National parks as cultural landscapes: Indigenous peoples, conservation and tourism
Zeppel, Heather (2009) National parks as cultural landscapes: Indigenous peoples, conservation and tourism. In: Frost, Warrick, and Hall, C. Michael, (eds.) Tourism and National Parks: international perspectives on development, histories and change. Routledge, Abingdon, Oxon, UK, pp. 259-281.
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Globally. 50 per cent of all national parks and protected areas are on indigenous lands, with 85 per cent of parks in Latin America and Africa declared on indigenous territories (Kemf J 993, Amend and Amend 1995. Colchester 1996. Mackay 2002). This chapter reviews the history of indigenous exclusion and removal from national parks regarded as 'wilderness areas', starting with Yellowstone. and the relationship to tourism. By the 1980s, there was emerging recognition of national parks as cultural landscapes, inhabited by local people, with legal recognition of indigenous land rights and the advent of co-managed or jointly managed parks. Some key national parks that are now managed with indigenous groups in Australia. New Zealand, South Africa, Canada and the US are critically examined. These co-managed national parks represent the cultural identity of affiliated indigenous nations along with other political, economic and environmental values of national parks as symbolic landscapes and conservation or tourism icons representing the identity of modern nation-states. There is a focus in this chapter on governance structures allowing for indigenous inclusion in park management, cultural interpretation, cultural values and conflicts in parks and the involvement of indigenous groups in tourism and conservation within these co-managed national parks. Regaining legal control over tribal lands within parks and the reassertion of indigenous cultural identity in protected areas will increasingly define the management of conservation and tourism in these parks.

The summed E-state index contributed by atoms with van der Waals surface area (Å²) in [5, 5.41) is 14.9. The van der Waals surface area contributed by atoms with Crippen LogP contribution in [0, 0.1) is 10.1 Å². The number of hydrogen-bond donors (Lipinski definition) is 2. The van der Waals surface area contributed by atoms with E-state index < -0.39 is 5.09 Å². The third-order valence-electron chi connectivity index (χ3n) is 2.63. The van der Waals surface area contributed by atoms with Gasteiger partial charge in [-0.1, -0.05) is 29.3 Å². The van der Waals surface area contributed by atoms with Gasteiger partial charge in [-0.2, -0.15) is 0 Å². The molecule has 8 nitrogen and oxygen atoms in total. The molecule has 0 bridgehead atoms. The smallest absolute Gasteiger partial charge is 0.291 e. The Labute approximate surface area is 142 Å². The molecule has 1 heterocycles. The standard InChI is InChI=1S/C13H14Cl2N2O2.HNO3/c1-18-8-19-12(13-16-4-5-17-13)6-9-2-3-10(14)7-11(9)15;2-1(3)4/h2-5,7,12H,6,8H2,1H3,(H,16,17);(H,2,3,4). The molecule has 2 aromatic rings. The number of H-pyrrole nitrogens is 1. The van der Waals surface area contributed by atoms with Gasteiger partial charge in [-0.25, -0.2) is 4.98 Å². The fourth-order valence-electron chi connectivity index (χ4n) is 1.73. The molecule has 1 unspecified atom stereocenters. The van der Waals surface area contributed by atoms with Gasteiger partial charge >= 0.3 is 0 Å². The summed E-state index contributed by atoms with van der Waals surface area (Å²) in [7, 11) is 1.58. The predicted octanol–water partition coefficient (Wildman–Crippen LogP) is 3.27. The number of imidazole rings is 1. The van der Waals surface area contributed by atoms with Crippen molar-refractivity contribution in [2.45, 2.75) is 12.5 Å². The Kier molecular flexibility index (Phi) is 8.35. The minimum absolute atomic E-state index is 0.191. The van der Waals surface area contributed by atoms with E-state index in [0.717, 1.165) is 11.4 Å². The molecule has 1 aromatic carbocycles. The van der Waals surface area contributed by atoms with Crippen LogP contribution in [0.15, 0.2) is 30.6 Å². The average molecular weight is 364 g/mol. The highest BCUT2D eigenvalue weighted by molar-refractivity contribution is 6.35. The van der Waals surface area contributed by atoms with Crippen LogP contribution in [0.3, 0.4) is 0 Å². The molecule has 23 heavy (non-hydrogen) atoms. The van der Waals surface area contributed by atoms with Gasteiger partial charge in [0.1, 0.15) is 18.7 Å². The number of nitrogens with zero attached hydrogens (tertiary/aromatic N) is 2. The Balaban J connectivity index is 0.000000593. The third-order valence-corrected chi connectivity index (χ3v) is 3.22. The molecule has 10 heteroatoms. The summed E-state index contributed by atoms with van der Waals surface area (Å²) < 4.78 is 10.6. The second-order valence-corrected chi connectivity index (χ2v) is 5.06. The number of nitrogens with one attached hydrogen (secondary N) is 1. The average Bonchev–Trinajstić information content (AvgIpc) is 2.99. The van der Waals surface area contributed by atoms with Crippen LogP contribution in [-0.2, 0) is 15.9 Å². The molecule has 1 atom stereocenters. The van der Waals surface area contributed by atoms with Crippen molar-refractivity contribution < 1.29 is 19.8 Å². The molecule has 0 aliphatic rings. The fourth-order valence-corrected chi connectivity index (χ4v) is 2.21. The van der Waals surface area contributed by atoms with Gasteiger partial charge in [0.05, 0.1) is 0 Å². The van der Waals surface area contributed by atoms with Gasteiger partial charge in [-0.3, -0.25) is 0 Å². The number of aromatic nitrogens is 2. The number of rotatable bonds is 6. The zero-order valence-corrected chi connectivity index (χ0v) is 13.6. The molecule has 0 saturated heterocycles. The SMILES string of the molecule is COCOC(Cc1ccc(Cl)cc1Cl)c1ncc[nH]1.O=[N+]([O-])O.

|Item Type:||Book Chapter (Research - B1)|
|Keywords:||national parks; cultural landscapes; Indigenous peoples; conservation; tourism|
This publication does not have an abstract. The Introduction is displayed as the abstract.
|Date Deposited:||03 Mar 2010 03:06|
|FoR Codes:||15 COMMERCE, MANAGEMENT, TOURISM AND SERVICES > 1506 Tourism > 150603 Tourism Management @ 100%|
|SEO Codes:||90 COMMERCIAL SERVICES AND TOURISM > 9003 Tourism > 900302 Socio-Cultural Issues in Tourism @ 100%|